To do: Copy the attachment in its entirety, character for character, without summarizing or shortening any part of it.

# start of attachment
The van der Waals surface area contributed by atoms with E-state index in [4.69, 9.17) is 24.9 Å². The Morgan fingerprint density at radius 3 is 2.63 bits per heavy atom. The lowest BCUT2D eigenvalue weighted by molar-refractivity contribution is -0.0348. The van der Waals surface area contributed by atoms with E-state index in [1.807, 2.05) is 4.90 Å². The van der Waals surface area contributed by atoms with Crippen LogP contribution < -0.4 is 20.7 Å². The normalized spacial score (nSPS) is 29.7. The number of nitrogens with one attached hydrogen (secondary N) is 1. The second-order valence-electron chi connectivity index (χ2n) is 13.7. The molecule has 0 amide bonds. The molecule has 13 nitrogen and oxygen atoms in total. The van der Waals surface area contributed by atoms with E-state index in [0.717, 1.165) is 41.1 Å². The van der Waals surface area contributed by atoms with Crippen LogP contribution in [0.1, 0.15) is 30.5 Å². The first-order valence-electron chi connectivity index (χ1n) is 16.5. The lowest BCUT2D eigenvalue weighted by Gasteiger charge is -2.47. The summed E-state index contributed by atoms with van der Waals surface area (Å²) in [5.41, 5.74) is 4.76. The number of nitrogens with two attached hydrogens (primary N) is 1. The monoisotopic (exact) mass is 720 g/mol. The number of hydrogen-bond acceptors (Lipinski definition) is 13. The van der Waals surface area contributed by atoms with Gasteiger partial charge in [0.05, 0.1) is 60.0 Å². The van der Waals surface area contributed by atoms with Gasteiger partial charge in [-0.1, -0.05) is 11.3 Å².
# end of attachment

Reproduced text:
The van der Waals surface area contributed by atoms with E-state index in [4.69, 9.17) is 24.9 Å². The Morgan fingerprint density at radius 3 is 2.63 bits per heavy atom. The lowest BCUT2D eigenvalue weighted by molar-refractivity contribution is -0.0348. The van der Waals surface area contributed by atoms with E-state index in [1.807, 2.05) is 4.90 Å². The van der Waals surface area contributed by atoms with Crippen LogP contribution < -0.4 is 20.7 Å². The normalized spacial score (nSPS) is 29.7. The number of nitrogens with one attached hydrogen (secondary N) is 1. The second-order valence-electron chi connectivity index (χ2n) is 13.7. The molecule has 0 amide bonds. The molecule has 13 nitrogen and oxygen atoms in total. The van der Waals surface area contributed by atoms with E-state index in [0.717, 1.165) is 41.1 Å². The van der Waals surface area contributed by atoms with Crippen LogP contribution in [0.1, 0.15) is 30.5 Å². The first-order valence-electron chi connectivity index (χ1n) is 16.5. The lowest BCUT2D eigenvalue weighted by Gasteiger charge is -2.47. The summed E-state index contributed by atoms with van der Waals surface area (Å²) in [5.41, 5.74) is 4.76. The number of nitrogens with two attached hydrogens (primary N) is 1. The monoisotopic (exact) mass is 720 g/mol. The number of hydrogen-bond acceptors (Lipinski definition) is 13. The van der Waals surface area contributed by atoms with Gasteiger partial charge in [0.05, 0.1) is 60.0 Å². The van der Waals surface area contributed by atoms with Gasteiger partial charge in [-0.1, -0.05) is 11.3 Å².